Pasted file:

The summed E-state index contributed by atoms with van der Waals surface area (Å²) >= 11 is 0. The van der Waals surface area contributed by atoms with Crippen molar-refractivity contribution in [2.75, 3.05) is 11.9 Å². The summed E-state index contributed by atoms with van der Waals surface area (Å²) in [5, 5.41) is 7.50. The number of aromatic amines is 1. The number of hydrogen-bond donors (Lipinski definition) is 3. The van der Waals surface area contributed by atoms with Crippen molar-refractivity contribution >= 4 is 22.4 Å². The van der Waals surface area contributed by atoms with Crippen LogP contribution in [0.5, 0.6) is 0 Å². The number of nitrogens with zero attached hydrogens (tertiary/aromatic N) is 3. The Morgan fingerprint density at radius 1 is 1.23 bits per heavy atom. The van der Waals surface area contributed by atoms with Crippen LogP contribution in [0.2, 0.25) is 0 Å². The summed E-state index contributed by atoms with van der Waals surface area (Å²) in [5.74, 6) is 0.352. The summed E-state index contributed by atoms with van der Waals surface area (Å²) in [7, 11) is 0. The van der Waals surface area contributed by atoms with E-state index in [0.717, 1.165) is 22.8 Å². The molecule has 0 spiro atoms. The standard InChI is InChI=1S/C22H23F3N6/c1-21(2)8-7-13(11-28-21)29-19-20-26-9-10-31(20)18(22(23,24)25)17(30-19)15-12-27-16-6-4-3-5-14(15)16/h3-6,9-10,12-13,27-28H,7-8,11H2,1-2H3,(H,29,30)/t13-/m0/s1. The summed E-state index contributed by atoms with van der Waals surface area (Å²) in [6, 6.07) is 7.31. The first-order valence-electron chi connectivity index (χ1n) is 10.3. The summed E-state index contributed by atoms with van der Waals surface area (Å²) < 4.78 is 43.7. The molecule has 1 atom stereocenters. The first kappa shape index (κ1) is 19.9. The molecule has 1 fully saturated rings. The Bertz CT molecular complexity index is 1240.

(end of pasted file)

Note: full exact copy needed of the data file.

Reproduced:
The summed E-state index contributed by atoms with van der Waals surface area (Å²) >= 11 is 0. The van der Waals surface area contributed by atoms with Crippen molar-refractivity contribution in [2.75, 3.05) is 11.9 Å². The summed E-state index contributed by atoms with van der Waals surface area (Å²) in [5, 5.41) is 7.50. The number of aromatic amines is 1. The number of hydrogen-bond donors (Lipinski definition) is 3. The van der Waals surface area contributed by atoms with Crippen molar-refractivity contribution >= 4 is 22.4 Å². The van der Waals surface area contributed by atoms with Crippen LogP contribution in [0.5, 0.6) is 0 Å². The number of nitrogens with zero attached hydrogens (tertiary/aromatic N) is 3. The Morgan fingerprint density at radius 1 is 1.23 bits per heavy atom. The van der Waals surface area contributed by atoms with Crippen LogP contribution in [0.2, 0.25) is 0 Å². The summed E-state index contributed by atoms with van der Waals surface area (Å²) in [5.74, 6) is 0.352. The summed E-state index contributed by atoms with van der Waals surface area (Å²) in [7, 11) is 0. The van der Waals surface area contributed by atoms with E-state index in [0.717, 1.165) is 22.8 Å². The molecule has 0 spiro atoms. The standard InChI is InChI=1S/C22H23F3N6/c1-21(2)8-7-13(11-28-21)29-19-20-26-9-10-31(20)18(22(23,24)25)17(30-19)15-12-27-16-6-4-3-5-14(15)16/h3-6,9-10,12-13,27-28H,7-8,11H2,1-2H3,(H,29,30)/t13-/m0/s1. The summed E-state index contributed by atoms with van der Waals surface area (Å²) in [6, 6.07) is 7.31. The first-order valence-electron chi connectivity index (χ1n) is 10.3. The summed E-state index contributed by atoms with van der Waals surface area (Å²) < 4.78 is 43.7. The molecule has 1 atom stereocenters. The first kappa shape index (κ1) is 19.9. The molecule has 1 fully saturated rings. The Bertz CT molecular complexity index is 1240.